The new iteration of the 4th estate is represented online with gusto. Outlets such as MSNBC and Scripps insist on traveling at hyper speed with us on the information super highway. They have embedded the social tools and capabilities into their new web sites to allow us to have a voice. We can now weigh in on virtually anything on their websites with our thoughts and words. There is one looming and large problem though.
We have to be babysat. With good reason.
It’s like children who look around and realize that no one is watching and thus decide to do something stupid. I find it amazing that adults view the ability to freely and anonymously comment on any story, as a green light for stupidity and hate. Not realizing a few things:
- It has no value
- You’re weak because you hide behind a computer to make your anonymous comments
- You could be found
That’s not social media. That’s anti-social media. It has zero redeeming qualities. And yet we sit here and question criticize large media outlets for a) Not being transparent b) Not allowing comments and b) Censoring their comments because of 1st amendment rights. And they do the same-To allow anonymous comments or not?
In some cases some media outlets allow everything, some allow nothing, and still others blur the lines on what is acceptable. They prune foul language and spam and yet some things make it through. The bottom line, they can’t just “let it go”. It can’t run itself. People are incapable of behaving.
Here’s your example: You are a media outlet and you post a story about someone dying in a car wreck and through the open commenting system, some of the comments say something like, “He probably deserved it”? or “He was a jerk”.
What do you do?
Your bonus question. The commenter has revealed themselves. Do you allow the comment or not?
It’s an interesting question, and the main difference I can see between blogs and mainstream media websites. The situation is a lot more difficult on mixed media, like media-blogs of the likes of Mashable or Huffington Post.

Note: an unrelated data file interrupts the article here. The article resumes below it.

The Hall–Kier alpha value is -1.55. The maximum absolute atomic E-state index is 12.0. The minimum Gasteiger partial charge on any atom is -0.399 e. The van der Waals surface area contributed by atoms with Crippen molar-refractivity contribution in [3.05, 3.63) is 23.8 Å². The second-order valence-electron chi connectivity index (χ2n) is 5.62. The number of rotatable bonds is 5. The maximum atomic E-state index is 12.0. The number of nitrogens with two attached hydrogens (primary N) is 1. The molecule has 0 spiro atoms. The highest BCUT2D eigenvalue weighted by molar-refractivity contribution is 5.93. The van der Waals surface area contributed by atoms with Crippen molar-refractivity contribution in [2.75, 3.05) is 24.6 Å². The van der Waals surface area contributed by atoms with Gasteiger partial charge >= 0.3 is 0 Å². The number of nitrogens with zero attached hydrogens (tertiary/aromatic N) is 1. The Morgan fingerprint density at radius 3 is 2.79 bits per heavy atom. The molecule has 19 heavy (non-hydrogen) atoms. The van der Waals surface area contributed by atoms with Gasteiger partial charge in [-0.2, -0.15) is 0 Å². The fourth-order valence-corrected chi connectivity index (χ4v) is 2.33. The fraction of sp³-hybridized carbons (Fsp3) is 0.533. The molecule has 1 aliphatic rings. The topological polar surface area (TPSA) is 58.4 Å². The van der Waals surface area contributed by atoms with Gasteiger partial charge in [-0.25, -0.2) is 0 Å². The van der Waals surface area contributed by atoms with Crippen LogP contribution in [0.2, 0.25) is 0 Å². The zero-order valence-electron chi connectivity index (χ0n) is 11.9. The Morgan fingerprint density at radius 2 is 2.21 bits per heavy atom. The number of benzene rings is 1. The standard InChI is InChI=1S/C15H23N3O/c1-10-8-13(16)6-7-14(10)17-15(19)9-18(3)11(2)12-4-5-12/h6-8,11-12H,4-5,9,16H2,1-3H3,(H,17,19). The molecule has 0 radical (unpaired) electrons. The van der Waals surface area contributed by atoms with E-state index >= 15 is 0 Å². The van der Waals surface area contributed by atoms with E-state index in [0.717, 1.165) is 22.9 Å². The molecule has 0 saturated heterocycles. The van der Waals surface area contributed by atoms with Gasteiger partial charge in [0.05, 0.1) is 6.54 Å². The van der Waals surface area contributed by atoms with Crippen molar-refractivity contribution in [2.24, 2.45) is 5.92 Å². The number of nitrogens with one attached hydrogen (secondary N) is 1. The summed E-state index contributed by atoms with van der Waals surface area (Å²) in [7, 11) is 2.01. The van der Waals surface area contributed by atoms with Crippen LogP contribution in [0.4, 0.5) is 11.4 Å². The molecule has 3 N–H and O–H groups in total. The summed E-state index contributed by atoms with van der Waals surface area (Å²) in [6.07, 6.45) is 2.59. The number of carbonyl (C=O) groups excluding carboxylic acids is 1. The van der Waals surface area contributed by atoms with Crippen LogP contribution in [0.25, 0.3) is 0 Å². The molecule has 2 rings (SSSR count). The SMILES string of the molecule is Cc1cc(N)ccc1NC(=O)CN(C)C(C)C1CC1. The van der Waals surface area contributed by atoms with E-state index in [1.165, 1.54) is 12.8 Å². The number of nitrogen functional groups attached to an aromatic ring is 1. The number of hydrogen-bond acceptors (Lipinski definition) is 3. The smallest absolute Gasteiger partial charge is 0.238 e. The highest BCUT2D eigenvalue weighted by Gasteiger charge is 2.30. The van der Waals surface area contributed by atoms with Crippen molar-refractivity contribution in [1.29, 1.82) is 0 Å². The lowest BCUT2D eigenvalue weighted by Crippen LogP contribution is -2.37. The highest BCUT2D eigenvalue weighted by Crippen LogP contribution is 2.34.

Is it ok to allow free commenting on news? And what kind of news is a commenting even indicated for? Or is it good for any kind?
I think I would probably implement a system for the community to moderate itself. For example, the Curse network on one of their websites, Wowhead, uses a system where people can vote a comment positive or negative, and when it reaches certain “steps” in negative voting, the comment starts to fade out of visibility and ultimately is hidden (just the commenter’s name is shown), you can still view it clicking a button but it’s removed from the main view, and nothing gets really censored or deleted.
That’s a good system, kinda Wikipedia-like if you will, but probably effective enough.
@Gabriele Anything in moderation is ok, except for comments…? Self policing usually ends up getting pretty messy, I tried in a forum/BBS I created a number of years ago. I say let people comment only if they create a profile-but even that can be gamed, so not sure what is right though appealing to one’s ethics, morals and sensibilities might be a good first step.
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Yes, those sometimes ignorant and blatantly hateful anonymous comments have no redeeming qualities. However, people will always judge and express their opinions no matter what. Taking down offensive material is pretty normal for websites, such as Facebook and Youtube, but when you censor every comment that you may not agree with you are taking the voice away from the people. In this sense anonymity show its worth in sharing thoughts without having the fear of revealing who they are.
I really enjoyed reading this. @marc meyer Good stuff.
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